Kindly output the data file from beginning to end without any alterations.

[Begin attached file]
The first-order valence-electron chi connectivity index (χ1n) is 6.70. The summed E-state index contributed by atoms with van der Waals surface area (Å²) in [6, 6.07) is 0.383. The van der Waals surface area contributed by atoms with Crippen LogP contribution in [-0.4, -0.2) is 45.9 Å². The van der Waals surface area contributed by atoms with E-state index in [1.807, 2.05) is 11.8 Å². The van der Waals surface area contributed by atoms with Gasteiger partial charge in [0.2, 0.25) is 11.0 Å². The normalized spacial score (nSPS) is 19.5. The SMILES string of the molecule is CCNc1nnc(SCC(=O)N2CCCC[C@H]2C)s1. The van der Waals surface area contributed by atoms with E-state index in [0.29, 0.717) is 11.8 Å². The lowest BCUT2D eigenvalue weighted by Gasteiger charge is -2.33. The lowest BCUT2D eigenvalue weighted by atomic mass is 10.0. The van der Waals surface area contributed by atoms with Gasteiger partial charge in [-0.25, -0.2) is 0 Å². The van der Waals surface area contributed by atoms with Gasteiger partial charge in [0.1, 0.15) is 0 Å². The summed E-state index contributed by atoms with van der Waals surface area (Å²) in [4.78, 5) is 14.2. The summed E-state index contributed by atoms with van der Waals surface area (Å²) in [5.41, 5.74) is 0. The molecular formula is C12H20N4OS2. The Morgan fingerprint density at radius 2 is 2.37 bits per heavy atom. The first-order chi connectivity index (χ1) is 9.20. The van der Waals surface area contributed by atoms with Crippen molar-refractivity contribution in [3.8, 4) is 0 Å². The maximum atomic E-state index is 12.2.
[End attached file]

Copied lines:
The first-order valence-electron chi connectivity index (χ1n) is 6.70. The summed E-state index contributed by atoms with van der Waals surface area (Å²) in [6, 6.07) is 0.383. The van der Waals surface area contributed by atoms with Crippen LogP contribution in [-0.4, -0.2) is 45.9 Å². The van der Waals surface area contributed by atoms with E-state index in [1.807, 2.05) is 11.8 Å². The van der Waals surface area contributed by atoms with Gasteiger partial charge in [0.2, 0.25) is 11.0 Å². The normalized spacial score (nSPS) is 19.5. The SMILES string of the molecule is CCNc1nnc(SCC(=O)N2CCCC[C@H]2C)s1. The van der Waals surface area contributed by atoms with E-state index in [0.29, 0.717) is 11.8 Å². The lowest BCUT2D eigenvalue weighted by Gasteiger charge is -2.33. The lowest BCUT2D eigenvalue weighted by atomic mass is 10.0. The van der Waals surface area contributed by atoms with Gasteiger partial charge in [-0.25, -0.2) is 0 Å². The van der Waals surface area contributed by atoms with Gasteiger partial charge in [0.1, 0.15) is 0 Å². The summed E-state index contributed by atoms with van der Waals surface area (Å²) in [4.78, 5) is 14.2. The summed E-state index contributed by atoms with van der Waals surface area (Å²) in [5.41, 5.74) is 0. The molecular formula is C12H20N4OS2. The Morgan fingerprint density at radius 2 is 2.37 bits per heavy atom. The first-order chi connectivity index (χ1) is 9.20. The van der Waals surface area contributed by atoms with Crippen molar-refractivity contribution in [3.8, 4) is 0 Å². The maximum atomic E-state index is 12.2.